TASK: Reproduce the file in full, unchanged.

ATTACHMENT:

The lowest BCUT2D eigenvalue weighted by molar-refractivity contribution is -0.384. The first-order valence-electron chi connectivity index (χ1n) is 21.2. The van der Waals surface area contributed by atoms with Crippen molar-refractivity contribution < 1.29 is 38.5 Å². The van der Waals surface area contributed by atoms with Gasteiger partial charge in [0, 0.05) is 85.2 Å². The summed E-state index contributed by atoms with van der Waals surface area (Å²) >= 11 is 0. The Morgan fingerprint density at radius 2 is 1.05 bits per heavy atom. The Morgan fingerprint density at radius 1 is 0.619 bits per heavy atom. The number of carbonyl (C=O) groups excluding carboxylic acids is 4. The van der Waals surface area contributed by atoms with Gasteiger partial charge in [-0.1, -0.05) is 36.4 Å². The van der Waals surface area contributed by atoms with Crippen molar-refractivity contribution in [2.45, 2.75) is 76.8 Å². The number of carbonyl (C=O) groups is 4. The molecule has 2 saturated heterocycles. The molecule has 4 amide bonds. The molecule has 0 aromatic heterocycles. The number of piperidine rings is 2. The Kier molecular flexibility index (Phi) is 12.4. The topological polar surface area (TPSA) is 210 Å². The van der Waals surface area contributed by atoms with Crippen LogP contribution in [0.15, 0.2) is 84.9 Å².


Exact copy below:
The lowest BCUT2D eigenvalue weighted by molar-refractivity contribution is -0.384. The first-order valence-electron chi connectivity index (χ1n) is 21.2. The van der Waals surface area contributed by atoms with Crippen molar-refractivity contribution < 1.29 is 38.5 Å². The van der Waals surface area contributed by atoms with Gasteiger partial charge in [0, 0.05) is 85.2 Å². The summed E-state index contributed by atoms with van der Waals surface area (Å²) >= 11 is 0. The Morgan fingerprint density at radius 2 is 1.05 bits per heavy atom. The Morgan fingerprint density at radius 1 is 0.619 bits per heavy atom. The number of carbonyl (C=O) groups excluding carboxylic acids is 4. The van der Waals surface area contributed by atoms with Gasteiger partial charge in [-0.1, -0.05) is 36.4 Å². The van der Waals surface area contributed by atoms with Crippen molar-refractivity contribution in [2.45, 2.75) is 76.8 Å². The number of carbonyl (C=O) groups is 4. The molecule has 2 saturated heterocycles. The molecule has 4 amide bonds. The molecule has 0 aromatic heterocycles. The number of piperidine rings is 2. The Kier molecular flexibility index (Phi) is 12.4. The topological polar surface area (TPSA) is 210 Å². The van der Waals surface area contributed by atoms with Crippen LogP contribution in [0.15, 0.2) is 84.9 Å².